How to organise a protest / Protest

How to organise a protest

Find out more about your rights and legal obligations when organising a protest, and the powers the police have to restrict protests.

This information below was correct as of 9 May 2022, but is subject to possible changes. We are in the process of preparing informational materials on the legal implications of the Police, Crime, Sentencing and Courts Act 2022. Some relevant changes have been noted below.

This page sets out the law and guidance which applies in England only.

Your right to protest

You have a legal right to organise a protest. Your right to protest (and organise protests) is protected by Article 10 (freedom of expression) and Article 11 (freedom of assembly) of the European Convention on Human Rights (‘ECHR’).

Under the Human Rights Act 1998 (‘HRA’), the police – and other public authorities – have to act in a way that is compatible with your rights. More information on how the HRA 1998 works is available here. The police also have a legal obligation to facilitate peaceful protests.

However, these rights are what are known as “qualified” rights, which means they can be lawfully restricted by the police, but only where it it:

  • in accordance with the law (e.g. their powers under the Police, Crime, Sentencing and Courts Act 2022);
  • for a legitimate aim (e.g. the prevention of crime/disorder, the protection of public health, or the protection of the rights of others); and
  • proportionate (no less restrictions measures available).

The Coronavirus pandemic saw the police use the ‘legitimate aim’ of protecting public health as a basis for restricting or prohibiting protests, but with the lifting of restrictions, police will rely on other legitimate aims (e.g. preventing crime/disorder or protecting the rights of others).

It is necessary for the police to undertake a proportionality assessment for each and every protest, when deciding its policing response.

From 19 July 2021, all restrictions on large social gatherings were lifted. There are no longer any required precautions such as conducting a risk assessment, wearing face masks, and socially distancing, and no limit to the number of people attending a protest.

Legal obligations of protest organisers

You do not need permission from the police to protest.

As noted above, the police have a legal obligation – stemming from Articles 10 and 11 of the ECHR (and the HRA 1998) to facilitate peaceful protests.

Instead, you sometimes have a legal obligation to notify the police that you are organising a protest and police have powers to impose ‘conditions’ or prohibit protests altogether in circumstances.

If you are organising a protest march:

You normally have a legal obligation to provide written notice to the local police force at least six days before the march, unless it is “not reasonably practicable” – e.g. the protest march is an immediate response to a particular development or event.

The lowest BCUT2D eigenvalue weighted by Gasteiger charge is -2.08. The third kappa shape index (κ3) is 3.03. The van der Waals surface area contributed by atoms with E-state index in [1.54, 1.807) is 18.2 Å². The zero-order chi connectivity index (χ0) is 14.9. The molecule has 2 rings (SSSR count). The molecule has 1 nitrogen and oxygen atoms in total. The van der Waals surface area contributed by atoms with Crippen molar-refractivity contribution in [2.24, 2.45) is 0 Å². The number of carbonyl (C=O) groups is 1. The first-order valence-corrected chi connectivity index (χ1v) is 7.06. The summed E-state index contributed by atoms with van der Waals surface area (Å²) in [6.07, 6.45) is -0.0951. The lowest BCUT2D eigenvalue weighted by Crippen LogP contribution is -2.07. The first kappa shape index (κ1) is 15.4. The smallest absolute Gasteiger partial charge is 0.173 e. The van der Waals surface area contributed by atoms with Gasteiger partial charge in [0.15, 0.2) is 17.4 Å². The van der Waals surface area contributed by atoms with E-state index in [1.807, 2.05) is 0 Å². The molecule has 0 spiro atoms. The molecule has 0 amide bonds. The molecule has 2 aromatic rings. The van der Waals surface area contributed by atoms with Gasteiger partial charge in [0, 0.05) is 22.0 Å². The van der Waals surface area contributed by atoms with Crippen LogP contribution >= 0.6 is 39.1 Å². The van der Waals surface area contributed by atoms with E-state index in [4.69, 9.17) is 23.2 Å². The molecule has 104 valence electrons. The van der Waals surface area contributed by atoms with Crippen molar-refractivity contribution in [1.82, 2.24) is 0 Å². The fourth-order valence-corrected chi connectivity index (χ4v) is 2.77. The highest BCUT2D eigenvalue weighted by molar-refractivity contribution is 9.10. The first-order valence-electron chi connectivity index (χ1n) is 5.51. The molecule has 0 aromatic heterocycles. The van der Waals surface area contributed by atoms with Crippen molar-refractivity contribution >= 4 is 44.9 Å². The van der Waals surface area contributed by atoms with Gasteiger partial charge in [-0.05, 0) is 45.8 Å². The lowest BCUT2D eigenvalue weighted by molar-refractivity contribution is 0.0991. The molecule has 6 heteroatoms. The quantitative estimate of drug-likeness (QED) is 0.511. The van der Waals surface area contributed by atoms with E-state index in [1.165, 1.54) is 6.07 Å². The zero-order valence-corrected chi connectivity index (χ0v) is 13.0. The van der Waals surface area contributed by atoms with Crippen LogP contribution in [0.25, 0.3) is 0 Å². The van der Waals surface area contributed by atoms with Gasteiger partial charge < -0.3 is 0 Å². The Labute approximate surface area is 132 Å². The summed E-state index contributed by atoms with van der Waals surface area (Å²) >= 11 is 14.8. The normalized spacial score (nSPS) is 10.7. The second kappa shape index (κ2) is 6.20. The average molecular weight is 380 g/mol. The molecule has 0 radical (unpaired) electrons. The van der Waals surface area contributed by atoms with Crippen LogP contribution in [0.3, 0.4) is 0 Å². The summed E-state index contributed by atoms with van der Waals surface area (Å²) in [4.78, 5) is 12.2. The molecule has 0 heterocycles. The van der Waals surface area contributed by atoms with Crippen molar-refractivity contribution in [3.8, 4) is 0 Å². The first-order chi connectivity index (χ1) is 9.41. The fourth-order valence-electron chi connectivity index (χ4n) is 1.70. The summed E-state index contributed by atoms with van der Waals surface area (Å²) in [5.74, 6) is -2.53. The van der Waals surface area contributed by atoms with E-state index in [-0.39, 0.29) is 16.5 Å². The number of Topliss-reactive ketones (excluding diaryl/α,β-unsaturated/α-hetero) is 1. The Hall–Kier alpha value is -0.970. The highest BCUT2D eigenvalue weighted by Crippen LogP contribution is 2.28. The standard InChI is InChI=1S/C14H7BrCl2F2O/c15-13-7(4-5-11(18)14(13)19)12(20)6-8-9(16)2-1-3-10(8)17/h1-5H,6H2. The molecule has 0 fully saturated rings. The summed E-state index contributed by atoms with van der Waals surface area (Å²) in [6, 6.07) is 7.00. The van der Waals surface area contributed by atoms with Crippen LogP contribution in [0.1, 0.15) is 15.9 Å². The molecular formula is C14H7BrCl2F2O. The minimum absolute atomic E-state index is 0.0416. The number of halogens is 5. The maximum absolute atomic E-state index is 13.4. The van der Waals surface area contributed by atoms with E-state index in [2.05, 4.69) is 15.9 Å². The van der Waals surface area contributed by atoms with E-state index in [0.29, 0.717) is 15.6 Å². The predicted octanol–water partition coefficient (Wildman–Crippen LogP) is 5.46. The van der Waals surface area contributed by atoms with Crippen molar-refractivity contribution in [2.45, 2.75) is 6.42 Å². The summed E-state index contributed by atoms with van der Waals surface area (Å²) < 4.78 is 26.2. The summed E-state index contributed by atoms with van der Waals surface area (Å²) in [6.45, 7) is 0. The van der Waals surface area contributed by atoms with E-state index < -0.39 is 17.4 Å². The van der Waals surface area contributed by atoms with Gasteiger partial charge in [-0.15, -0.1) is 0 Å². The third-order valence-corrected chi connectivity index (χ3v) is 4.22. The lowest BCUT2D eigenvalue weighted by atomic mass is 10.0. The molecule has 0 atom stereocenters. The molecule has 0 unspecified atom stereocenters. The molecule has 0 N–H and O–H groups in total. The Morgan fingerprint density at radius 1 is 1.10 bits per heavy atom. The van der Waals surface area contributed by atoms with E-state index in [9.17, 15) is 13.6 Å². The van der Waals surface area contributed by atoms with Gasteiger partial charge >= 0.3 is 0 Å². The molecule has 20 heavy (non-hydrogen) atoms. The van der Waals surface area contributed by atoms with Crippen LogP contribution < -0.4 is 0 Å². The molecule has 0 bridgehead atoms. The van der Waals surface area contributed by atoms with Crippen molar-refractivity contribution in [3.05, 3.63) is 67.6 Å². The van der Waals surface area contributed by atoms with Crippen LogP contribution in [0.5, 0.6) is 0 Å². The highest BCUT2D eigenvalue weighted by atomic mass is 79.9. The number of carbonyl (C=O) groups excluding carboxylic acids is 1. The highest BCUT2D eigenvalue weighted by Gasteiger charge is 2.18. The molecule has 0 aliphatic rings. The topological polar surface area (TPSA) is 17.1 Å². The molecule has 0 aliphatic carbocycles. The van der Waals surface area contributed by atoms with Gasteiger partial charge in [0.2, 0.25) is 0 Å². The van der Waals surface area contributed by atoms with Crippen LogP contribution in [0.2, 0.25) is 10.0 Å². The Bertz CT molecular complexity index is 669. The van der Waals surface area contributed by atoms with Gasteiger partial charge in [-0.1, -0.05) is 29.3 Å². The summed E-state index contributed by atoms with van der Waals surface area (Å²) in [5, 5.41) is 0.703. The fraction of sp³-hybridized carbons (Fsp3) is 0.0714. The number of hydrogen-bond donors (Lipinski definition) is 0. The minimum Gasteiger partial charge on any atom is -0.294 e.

When you provide notice, include details of the timing and route of the protest – and the name and address of at least one organiser.

BE CAREFUL: If you organise a protest without properly notifying the police, or give the wrong details, you could be committing a criminal offence.

If you are organising a stationary protest:  

A stationary demonstration is when two or more people protest in one place, and do not march anywhere. For example, a protest on the pavement outside a local authority or in a public square. Note that the Police, Crime, Sentencing & Courts Act 2022 redefines protests as including those involving only one person.

Where there is no legal requirement to notify the police, you may decide not to notify them. This could make it less likely that the police will impose conditions or prohibit your march in advance, and may avoid or reduce police presence at the protest.

If you want to organise a protest on private land:

The rules about this can be complicated – read the Liberty guide to your right to protest or contact us for more information.

Can the police impose conditions on my protest?

Yes, the police can impose conditions on your protest that they consider necessary – stationary protests: location, duration and/or size / protet marches: route or prohibit it from entering a specified public place – if they reasonably believe it may cause:

  • serious public disorder
  • serious damage to property
  • serious disruption to the life of the community.

You want to organise a march to protest against the closure of a local library.

But your route would go past a primary school when parents and guardians would be picking up their children.

The police might direct that you have to go at a different time or use a different route to minimise disruption.

The police can also impose conditions on your protest if they reasonably believe that:

its purpose is to intimidate other people and stop them doing something they have the right to do.

When the police are deciding what conditions they might put in place, they have to take into account your rights to freedom of expression and freedom of assembly under Articles 10 and 11 of the ECHR. Such conditions must therefore be within their legal powers and a proportionate means of achieving certain legitimate aims, as indicated above.

Any conditions they impose prior to the protest should be communicated in writing from the relevant police force’s Commissioner or Chief Constable.

If the police want to impose any restrictions or requirements during the protest, they should come from the most senior police officer on the ground. These should be clearly communicated to the organiser or the people taking part.